It is hard to enumerate all the problems with statins but the main one is that they fail to reduce coronary events and may actually be associated with higher mortality, cancer, congestive heart failure, lower serum testosterone, suicide, depression and accidents.
The problem is that Crestor is more potent therefore the side effects are more obvious now in clinical trials than they were before--'nonstatistically' increased %MI and revascularizations (see Nissen et al JAMA 2007, below) --increased serum insulin --increased serum glucoses --increased incidence of new onset diabetes Type 2 --increased kidney failure and proteinuria --increased percent of small dense atherogenic LDL particles
In a prior post, Nissen's JAMA 2007 article was discussed and a modified Table 6 showing event rates based on LDL (below average or above average, 87.5 mg/dl) presented. How statistical significance was not achieved is unbelievable to me but the results clearly make you wonder. With higher LDL (Greater than average LDL, last row), there was less myocardial infarctions (% MI) and less revascularization surgeries. Conversely, with the lowest LDL below average 87.5 mg/dl, the highest rates of myocardial infarctions (%MI) and revascularizations occurred.
Archives of Internal of Medicine recently published two articles on statin fails. The latest study re-examines the statistics in JUPITER, one of the seminal Crestor (rosuvastatin) trials that apparently showed regression on imaging however apparently has highly questionable outcomes in real life. PDF HERE . Crestor significantly raises basal insulin secretion. Insulin is a growth promoter -- need some (for muscles and fat storage) but not a lot. Insulin grows plaque, stiff arteries, obesity, waist-hip-ratios, skin tags, acanthosis nigricans, warts,inflammation, migraines , mood disorders , and benign and malignant tumours.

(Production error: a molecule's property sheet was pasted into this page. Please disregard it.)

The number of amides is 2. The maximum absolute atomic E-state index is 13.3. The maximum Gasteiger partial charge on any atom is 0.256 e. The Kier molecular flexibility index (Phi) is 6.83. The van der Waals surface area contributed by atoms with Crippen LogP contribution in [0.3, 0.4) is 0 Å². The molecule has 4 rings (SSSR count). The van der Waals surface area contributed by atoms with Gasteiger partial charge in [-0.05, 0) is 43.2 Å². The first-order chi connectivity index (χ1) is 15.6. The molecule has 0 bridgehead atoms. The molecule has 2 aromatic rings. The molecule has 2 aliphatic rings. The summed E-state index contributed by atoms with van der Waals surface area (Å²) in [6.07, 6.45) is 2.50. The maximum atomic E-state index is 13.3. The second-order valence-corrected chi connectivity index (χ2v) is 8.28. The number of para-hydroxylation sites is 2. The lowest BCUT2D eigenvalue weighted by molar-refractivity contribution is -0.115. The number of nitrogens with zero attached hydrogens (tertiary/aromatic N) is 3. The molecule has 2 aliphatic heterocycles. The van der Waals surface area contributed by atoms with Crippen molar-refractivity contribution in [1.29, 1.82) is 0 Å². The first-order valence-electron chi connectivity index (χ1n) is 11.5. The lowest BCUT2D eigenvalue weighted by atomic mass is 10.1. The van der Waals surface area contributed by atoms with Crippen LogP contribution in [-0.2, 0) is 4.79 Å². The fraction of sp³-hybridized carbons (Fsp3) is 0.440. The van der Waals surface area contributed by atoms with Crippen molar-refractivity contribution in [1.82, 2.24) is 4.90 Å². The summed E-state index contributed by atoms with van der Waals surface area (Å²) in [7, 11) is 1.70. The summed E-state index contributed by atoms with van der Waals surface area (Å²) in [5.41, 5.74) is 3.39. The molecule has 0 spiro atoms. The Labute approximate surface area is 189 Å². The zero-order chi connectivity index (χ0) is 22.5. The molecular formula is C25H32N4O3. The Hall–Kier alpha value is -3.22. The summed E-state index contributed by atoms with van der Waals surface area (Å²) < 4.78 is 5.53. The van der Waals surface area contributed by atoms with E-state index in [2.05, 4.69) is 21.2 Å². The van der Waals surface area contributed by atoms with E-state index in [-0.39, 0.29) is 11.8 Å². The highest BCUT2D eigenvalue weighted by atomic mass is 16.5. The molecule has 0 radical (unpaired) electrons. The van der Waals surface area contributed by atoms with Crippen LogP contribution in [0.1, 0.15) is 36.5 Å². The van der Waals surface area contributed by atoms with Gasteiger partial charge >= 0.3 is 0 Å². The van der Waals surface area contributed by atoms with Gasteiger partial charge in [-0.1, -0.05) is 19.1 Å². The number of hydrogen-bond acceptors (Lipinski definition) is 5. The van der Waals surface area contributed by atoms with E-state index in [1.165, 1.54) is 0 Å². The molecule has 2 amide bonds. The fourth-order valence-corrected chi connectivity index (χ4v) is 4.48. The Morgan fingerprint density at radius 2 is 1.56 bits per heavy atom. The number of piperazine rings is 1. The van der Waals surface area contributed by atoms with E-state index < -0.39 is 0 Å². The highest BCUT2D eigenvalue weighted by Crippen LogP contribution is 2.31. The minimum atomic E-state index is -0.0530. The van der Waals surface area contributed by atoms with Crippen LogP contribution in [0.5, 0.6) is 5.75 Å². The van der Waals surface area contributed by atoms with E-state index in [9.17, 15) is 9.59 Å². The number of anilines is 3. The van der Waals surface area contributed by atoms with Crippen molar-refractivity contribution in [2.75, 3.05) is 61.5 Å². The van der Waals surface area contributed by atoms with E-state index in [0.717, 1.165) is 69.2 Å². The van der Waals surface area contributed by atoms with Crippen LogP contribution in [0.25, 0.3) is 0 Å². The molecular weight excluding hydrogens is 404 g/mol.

Cholesterol Lowering, Cardiovascular Diseases, and the Rosuvastatin-JUPITER Controversy: A Critical Reappraisal Michel de Lorgeril, MD et al. Arch Intern Med. 2010;170(12):1032-1036.
Background Among the recently reported cholesterol-lowering drug trials, the JUPITER (Justification for the Use of Statins in Primary Prevention) trial is unique: it reports a substantial decrease in the risk of cardiovascular diseases among patients without coronary heart disease and with normal or low cholesterol levels.
Methods Careful review of both results and methods used in the trial and comparison with expected data.
Results The trial was flawed. It was discontinued (according to prespecified rules) after fewer than 2 years of follow-up, with no differences between the 2 groups on the most objective criteria. Clinical data showed a major discrepancy between significant reduction of nonfatal stroke and myocardial infarction but no effect on mortality from stroke and myocardial infarction. Cardiovascular mortality was surprisingly low compared with total mortality—between 5% and 18%—whereas the expected rate would have been close to 40%. Finally, there was a very low case-fatality rate of myocardial infarction, far from the expected number of close to 50%. The possibility that bias entered the trial is particularly concerning because of the strong commercial interest in the study.
Conclusion The results of the trial do not support the use of statin treatment for primary prevention of cardiovascular diseases and raise troubling questions concerning the role of commercial sponsors.